ant-zen (act 129), 2002
The discography of infamous German label ant-zen doesn’t contain a great number of dark ambient, as most releases lean towards the power-noise side of the electronic spectrum (and powerfully so). The carefully searching enthusiast, however, might find a hidden ambient gem here and there among the distorted beats and mechanical grinding upon which ant-zen has built its well-deserved reputation.
High on the list is the debut album from Stephen Sawyer’s L’Ombre project: Medicine for the Meaningless. L’Ombre is a vastly interesting and versatile project that never quite fits ant-zen’s established template; aside from the debut, which sits with its feet dangling in dark ambient waters, subsequent releases revolve around trip-hop beatwork soaked in urban ambience, resulting in some of the truly coolest moments to be heard on the label. Before Sawyer veered into the buzzing relaxed energy of rain-dappled neon-drenched busy nocturnal streets, he entered the scene with a collection of slow-paced and atmospheric pieces that, in retrospect, hinted at how the project would eventually evolve.
“Nowhere” opens the album with sparse piano chords – an element that Sawyer eventually expanded upon, but its effect is minimal here – drifting in and out of a wrapping of meandering synthetic wind. It’s lonely and introspective, yes, and perhaps slightly foreboding, but the melody imparts a glimmer of sanctuary. L’Ombre has never been about oppression, but about the inner workings of the conflicted and uncertain psyche. The drama here is strictly internal; of the opportunity to ponder, muse, reflect, second-guess, and consider. “Disappear” follows in the same vein, with spaced, lightly distorted percussion backed by another easy and near-calming synth sequences. Medicine is definitely an album that does more with less, and Sawyer’s grasp of songwriting is remarkable even in L’Ombre’s early stages.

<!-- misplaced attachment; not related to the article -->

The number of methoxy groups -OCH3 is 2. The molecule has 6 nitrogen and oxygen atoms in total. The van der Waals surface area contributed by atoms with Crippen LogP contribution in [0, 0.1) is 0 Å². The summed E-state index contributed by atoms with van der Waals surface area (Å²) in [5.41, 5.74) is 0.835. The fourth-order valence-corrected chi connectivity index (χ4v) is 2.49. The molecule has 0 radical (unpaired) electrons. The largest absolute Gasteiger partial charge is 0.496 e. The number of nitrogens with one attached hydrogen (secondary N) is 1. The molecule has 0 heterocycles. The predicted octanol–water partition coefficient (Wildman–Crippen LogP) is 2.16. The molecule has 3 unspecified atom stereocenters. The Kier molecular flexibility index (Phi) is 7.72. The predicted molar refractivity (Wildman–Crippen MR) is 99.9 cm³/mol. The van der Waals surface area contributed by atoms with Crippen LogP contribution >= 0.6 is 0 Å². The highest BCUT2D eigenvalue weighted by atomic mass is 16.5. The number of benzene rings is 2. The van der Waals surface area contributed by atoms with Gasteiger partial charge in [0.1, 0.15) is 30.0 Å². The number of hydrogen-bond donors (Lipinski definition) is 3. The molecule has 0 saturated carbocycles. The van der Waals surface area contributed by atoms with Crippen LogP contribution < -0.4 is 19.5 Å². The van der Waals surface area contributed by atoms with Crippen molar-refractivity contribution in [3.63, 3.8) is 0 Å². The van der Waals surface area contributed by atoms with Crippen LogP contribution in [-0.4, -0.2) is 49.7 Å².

“Ressentiment” is more typically “ant-zennish”, with warped passes enfolding an echoing web of beats, but as before, Sawyer never revels in the distortion, keeping the leash short. “Vagrant” turns down the distortion, but not the energy; again, Medicine never fully opens the throttle. Sawyer is forging ahead, but into quieter, more organic spaces. Keeping the introspective theme, “On the Beach” has a strong isolationist core, quiet surges and warm keys, but the off-tempo kick-drum adds weight and darkness.
By this point, the identity has been established; it’s certainly dark, but not deeply so. It does delve the depths, however. The haunting “Worthless” contains the album’s darkest moments (one gets the sense Sawyer could create quite a disturbing album in this vein if he was so inclined), while “Atheist” adds curious buzzing and shifting, but not enough to make our ears bleed; it’s probably the purest dark ambiance track on display. But then “Syzygy” defies expectation, veering closer to IDM; Sawyer always likes to keep us guessing, but though the framework shifts, the mood remains unchanged. “Trailblazer” drags on a bit too long, and has a long period of silence before re-emerging toward the end of its fourteen-plus-minute running time (a method I’ve never liked).
I’ll never be confused for a power-noise enthusiast, but I appreciate what the genre brings to the table. L’Ombre, therefore, is one of my favorite acts on ant-zen, for its experimentation and versatility. If one were to skip ahead to L’Ombre’s sublime 2009 release, Letting Go at the Steering Wheel, Sawyer’s growth and progression would be immediately obvious. But as every flower begins as a seed, the birth began much earlier. Medicine for the Meaningless isn’t groundbreaking or instantly memorable, but its odd combination of sparseness, introspection, experimental genre-hopping, urban sensibility, and quietly focused energy makes for a compelling and worthwhile listen.